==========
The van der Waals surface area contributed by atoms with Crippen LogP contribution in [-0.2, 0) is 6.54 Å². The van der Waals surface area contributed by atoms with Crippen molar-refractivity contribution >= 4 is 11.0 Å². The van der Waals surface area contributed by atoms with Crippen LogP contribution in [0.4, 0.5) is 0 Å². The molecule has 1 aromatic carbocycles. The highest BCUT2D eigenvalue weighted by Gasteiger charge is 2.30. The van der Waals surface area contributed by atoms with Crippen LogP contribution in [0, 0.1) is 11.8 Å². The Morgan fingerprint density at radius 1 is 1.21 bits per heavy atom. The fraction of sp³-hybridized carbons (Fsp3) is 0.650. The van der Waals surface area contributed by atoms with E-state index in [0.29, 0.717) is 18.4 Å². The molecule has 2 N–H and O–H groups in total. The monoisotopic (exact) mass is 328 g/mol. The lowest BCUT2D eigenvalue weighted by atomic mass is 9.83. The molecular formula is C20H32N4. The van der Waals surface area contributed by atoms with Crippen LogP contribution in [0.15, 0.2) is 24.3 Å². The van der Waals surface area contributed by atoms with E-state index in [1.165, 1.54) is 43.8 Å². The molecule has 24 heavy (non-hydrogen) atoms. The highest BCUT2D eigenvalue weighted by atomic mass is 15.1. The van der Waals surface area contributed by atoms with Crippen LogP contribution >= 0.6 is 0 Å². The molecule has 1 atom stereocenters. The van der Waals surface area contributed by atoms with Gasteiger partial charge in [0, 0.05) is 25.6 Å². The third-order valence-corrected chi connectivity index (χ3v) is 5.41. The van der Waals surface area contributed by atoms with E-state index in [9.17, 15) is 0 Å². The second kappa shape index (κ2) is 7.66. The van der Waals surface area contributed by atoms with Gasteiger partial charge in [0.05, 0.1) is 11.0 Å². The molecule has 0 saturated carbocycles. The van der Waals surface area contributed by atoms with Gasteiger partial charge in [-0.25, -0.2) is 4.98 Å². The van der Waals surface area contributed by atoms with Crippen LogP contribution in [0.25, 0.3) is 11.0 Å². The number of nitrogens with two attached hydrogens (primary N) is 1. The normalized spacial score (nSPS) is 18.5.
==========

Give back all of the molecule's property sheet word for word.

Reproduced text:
The van der Waals surface area contributed by atoms with Crippen LogP contribution in [-0.2, 0) is 6.54 Å². The van der Waals surface area contributed by atoms with Crippen molar-refractivity contribution >= 4 is 11.0 Å². The van der Waals surface area contributed by atoms with Crippen LogP contribution in [0.4, 0.5) is 0 Å². The molecule has 1 aromatic carbocycles. The highest BCUT2D eigenvalue weighted by Gasteiger charge is 2.30. The van der Waals surface area contributed by atoms with Crippen LogP contribution in [0, 0.1) is 11.8 Å². The Morgan fingerprint density at radius 1 is 1.21 bits per heavy atom. The fraction of sp³-hybridized carbons (Fsp3) is 0.650. The van der Waals surface area contributed by atoms with E-state index in [0.29, 0.717) is 18.4 Å². The molecule has 2 N–H and O–H groups in total. The monoisotopic (exact) mass is 328 g/mol. The lowest BCUT2D eigenvalue weighted by atomic mass is 9.83. The molecular formula is C20H32N4. The van der Waals surface area contributed by atoms with Crippen LogP contribution in [0.15, 0.2) is 24.3 Å². The van der Waals surface area contributed by atoms with E-state index in [1.165, 1.54) is 43.8 Å². The molecule has 24 heavy (non-hydrogen) atoms. The highest BCUT2D eigenvalue weighted by atomic mass is 15.1. The van der Waals surface area contributed by atoms with Crippen LogP contribution >= 0.6 is 0 Å². The molecule has 1 atom stereocenters. The van der Waals surface area contributed by atoms with Gasteiger partial charge in [0, 0.05) is 25.6 Å². The third-order valence-corrected chi connectivity index (χ3v) is 5.41. The van der Waals surface area contributed by atoms with E-state index in [9.17, 15) is 0 Å². The second kappa shape index (κ2) is 7.66. The van der Waals surface area contributed by atoms with Gasteiger partial charge in [0.05, 0.1) is 11.0 Å². The molecule has 0 saturated carbocycles. The van der Waals surface area contributed by atoms with Gasteiger partial charge in [-0.25, -0.2) is 4.98 Å². The van der Waals surface area contributed by atoms with Crippen LogP contribution in [0.25, 0.3) is 11.0 Å². The number of nitrogens with two attached hydrogens (primary N) is 1. The normalized spacial score (nSPS) is 18.5.